2. 10 ft. The ground wire is presumably not part of the radiating
parts of the antenna and can be ignored if shielded by the ground
plane wires. If long enough, it looks more like an RF choke
(inductor) than an antenna element.

3. Yes, free space will work, although nearby metal structures and
wires need to be considered if they can be "seen" by the radiating
elements.

4. Toss a coin and 10 ft. The ISS is large enough (in terms of
wavelengths at UHF) to be considered a perfect ground, as in my
monopole examples. However, if you need an accurate model, the ISS
has enough complex shapes that can re-radiate RF, and should probably
be modeled as part of the antenna system, in free space and without
any influence from the planetary rock.



--
Jeff Liebermann
150 Felker St #D
http://www.LearnByDestroying.com
Santa Cruz CA 95060 http://802.11junk.com
Skype: JeffLiebermann AE6KS 831-336-2558
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Old October 4th 15, 10:34 PM posted to rec.radio.amateur.antenna
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Default About verticals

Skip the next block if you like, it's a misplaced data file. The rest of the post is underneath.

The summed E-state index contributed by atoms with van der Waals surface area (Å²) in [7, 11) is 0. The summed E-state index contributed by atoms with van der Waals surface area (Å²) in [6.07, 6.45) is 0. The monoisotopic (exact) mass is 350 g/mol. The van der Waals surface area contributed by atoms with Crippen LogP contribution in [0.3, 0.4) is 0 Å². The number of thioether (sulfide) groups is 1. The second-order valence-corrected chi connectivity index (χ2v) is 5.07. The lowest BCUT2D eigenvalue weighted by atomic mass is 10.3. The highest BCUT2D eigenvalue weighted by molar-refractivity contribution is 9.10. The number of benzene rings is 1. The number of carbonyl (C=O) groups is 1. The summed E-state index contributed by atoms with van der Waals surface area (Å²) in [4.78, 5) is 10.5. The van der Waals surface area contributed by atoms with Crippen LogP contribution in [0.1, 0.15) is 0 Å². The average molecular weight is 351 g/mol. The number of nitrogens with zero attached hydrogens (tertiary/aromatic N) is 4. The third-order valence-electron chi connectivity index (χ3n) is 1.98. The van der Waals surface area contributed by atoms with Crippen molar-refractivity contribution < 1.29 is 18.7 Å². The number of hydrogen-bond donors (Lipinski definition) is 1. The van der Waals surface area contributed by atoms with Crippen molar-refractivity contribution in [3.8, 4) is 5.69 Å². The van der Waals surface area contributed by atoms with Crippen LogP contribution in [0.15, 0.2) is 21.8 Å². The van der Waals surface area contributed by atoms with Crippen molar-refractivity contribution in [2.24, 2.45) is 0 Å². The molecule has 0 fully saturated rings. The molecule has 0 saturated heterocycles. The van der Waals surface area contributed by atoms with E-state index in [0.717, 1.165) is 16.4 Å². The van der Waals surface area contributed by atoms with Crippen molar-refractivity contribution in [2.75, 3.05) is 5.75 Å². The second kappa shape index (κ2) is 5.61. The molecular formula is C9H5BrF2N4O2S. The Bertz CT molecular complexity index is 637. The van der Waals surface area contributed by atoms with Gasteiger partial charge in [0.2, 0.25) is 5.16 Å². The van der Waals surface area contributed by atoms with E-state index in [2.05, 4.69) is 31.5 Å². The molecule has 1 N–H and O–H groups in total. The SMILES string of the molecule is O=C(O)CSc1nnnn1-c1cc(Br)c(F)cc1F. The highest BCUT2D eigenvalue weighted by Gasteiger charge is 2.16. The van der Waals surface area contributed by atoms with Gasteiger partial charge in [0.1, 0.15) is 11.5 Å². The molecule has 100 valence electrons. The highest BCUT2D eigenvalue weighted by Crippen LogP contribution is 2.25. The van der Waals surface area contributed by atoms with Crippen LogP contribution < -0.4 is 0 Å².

Jeff Liebermann wrote:
On Sun, 4 Oct 2015 18:56:18 -0000, wrote:

Jeff Liebermann wrote:
On Sun, 4 Oct 2015 09:05:57 -0500, John S wrote:

I would like to see some numbers. It is a ground plane with 4 radials
(typical). Free space.

I just noticed the contradiction. You can't have a grounded antenna,
or a ground plane in free space, where there is no ground. Also, as
Jim mentioned, ideal antennas in free space have no dissipative
losses. Try again please.


What do you mean you can't have a ground plane in free space?

There are no ground losses in free space, but ground plane antennas, i.e.
a radiator with radials, work just fine.


I'll stand my ground and defend my assertions on good grounds. Permit
me to explain from the ground up.

If you mount a monopole on the ISS, the NEC model would probably use
the space station surface as a ground. That's not exactly what I
would call "free space" because it costs so much to get into space,
but that doesn't enter into the calculations. The space station would
form a suitable ground plane where its presence in outer space is an
incidental coincidence. However, that's not the same as an "earth